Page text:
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I have two mat files with identical list of variables.

In file1.mat

*Variables*       *Value*       *Type*       

Time              [100X1]       double

Force             [100x1]       double

In file2.mat

*Variables*      *Value*       *Type*       

Time_1           [90X1]        double

Force_1          [90x1]        double

I would like to vertically concatenate these two files. The suffix _1 added to the file2 changes to _2 or _32 etc.

How can I refer the variables and concatenate them in a loop so I don't have to open the file every time and enter the variable names in vertcat?

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2 Answers

up vote 2 down vote accepted

You can use two nice properties of the load command for this task. Firstly, load with an output argument creates a structure with field names equal to the variable names, which means that you can load data without having to know ahead of time what the variables were named. Secondly, the fields are assigned in alphabetical order, which means that force will always be the first field, and time the second field.

Combining these properties, you can do the following:

%# get a listing of all save files
fileList = dir('file*');
nFiles = length(fileList);

loadedData = cell(nFiles,2); %# for storing {force,time}

%# loop through files and write results into loadedData
for iFile = 1:nFiles
    tmp = load(fileList{iFile});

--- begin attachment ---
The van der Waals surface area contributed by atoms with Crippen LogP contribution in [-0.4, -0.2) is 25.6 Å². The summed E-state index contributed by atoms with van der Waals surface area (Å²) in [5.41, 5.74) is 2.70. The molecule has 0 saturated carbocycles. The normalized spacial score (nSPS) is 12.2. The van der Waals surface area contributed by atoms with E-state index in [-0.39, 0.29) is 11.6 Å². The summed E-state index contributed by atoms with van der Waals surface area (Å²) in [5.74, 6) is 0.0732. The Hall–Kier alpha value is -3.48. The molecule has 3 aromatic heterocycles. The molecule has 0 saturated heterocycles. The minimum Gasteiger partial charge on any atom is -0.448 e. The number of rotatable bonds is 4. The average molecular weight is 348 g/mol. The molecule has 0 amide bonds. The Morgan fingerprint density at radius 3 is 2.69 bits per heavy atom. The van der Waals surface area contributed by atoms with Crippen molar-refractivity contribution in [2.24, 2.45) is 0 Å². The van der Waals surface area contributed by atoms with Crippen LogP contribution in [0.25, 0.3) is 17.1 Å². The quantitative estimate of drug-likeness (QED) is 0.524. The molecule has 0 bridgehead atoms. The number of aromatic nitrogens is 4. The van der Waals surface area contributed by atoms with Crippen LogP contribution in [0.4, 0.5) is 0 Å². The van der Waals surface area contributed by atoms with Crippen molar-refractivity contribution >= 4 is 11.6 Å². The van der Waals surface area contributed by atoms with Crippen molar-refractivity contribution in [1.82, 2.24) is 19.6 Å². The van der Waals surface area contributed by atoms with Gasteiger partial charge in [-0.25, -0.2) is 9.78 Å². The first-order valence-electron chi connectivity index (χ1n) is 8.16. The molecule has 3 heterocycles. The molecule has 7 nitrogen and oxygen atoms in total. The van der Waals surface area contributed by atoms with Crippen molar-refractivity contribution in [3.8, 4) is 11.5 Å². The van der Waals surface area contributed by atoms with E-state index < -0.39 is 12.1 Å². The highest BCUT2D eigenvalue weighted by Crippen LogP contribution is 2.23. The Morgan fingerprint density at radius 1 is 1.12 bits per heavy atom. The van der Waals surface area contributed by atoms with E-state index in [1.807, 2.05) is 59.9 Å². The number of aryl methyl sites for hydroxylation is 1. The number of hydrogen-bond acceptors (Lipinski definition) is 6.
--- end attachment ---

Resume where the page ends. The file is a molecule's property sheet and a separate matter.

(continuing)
loadedData(iFile,:) = struct2cell(tmp)';

%# catenate
time = cat(1,loadedData(:,2));
force = cat(1,loadedData(:,1));

Note that if your files are called file1...file10, instead of file001...file010, the alphabetical ordering you get from using the dir command may not be ideal. In that case, you may have to extract the number at the end of the file name and re-order the list.

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Does the following code snippet help to solve your problem?

Time_1 = [1; 2];
Time_2 = [2; 3];
Time_3 = 4;
All = [];
for i = 1:3
    CurTime = eval(horzcat('Time_', num2str(i)));
    All = [All; CurTime];

Essentially what is happening is I'm looping over the suffixes of Time_1, Time_2, and Time_3. For each iteration, I obtain the pertinent Time_x variable by manually building the name of the variable in a string, and then allocating it to CurTime using the eval function. Then simply perform the desired concatenation using CurTime

Of course, this code is not very efficient as All is growing within the loop. If you know the size of All beforehand, then you can pre-allocate it. If the size is unknown before the fact, you can implement the solution here (or else just pre-allocate it as being arbitrarily large and then cut it down to size once the loop is complete).

Let me know if I've misunderstood the problem you're having and I'll try and come up with something more helpful.

Also, some people think eval is evil. Certainly if your code contains 10 different calls to eval then you're probably doing it wrong.

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Thanks for the response. The Problem I am running into is, I have 100+ variables and I would like to keep the variable names of the first file (i.e variable without the suffix) without introducing a new variable. –  Prasanna Sep 24 '12 at 2:30
@Prasanna: then just use Time = [Time; CurTime]; –  Rody Oldenhuis Sep 24 '12 at 5:09
@Prasanna You can keep the workspace slim by reading each file within the loop, applying the eval command as I have above, and then clear the variable that was loaded using something like eval(['clear ', horzcat('Time_', num2str(i)]);. However, this involves another use of eval. A much neater solution is the one suggested by Jonas (+1 to you sir). I would suggest you accept that answer and take the time to learn to use structures as suggested in that answer. –  Colin T Bowers Sep 24 '12 at 5:18
Its a good start. Am investigating dynamic field names to use with large number of unknown variables. thanks –  Prasanna Sep 24 '12 at 14:57
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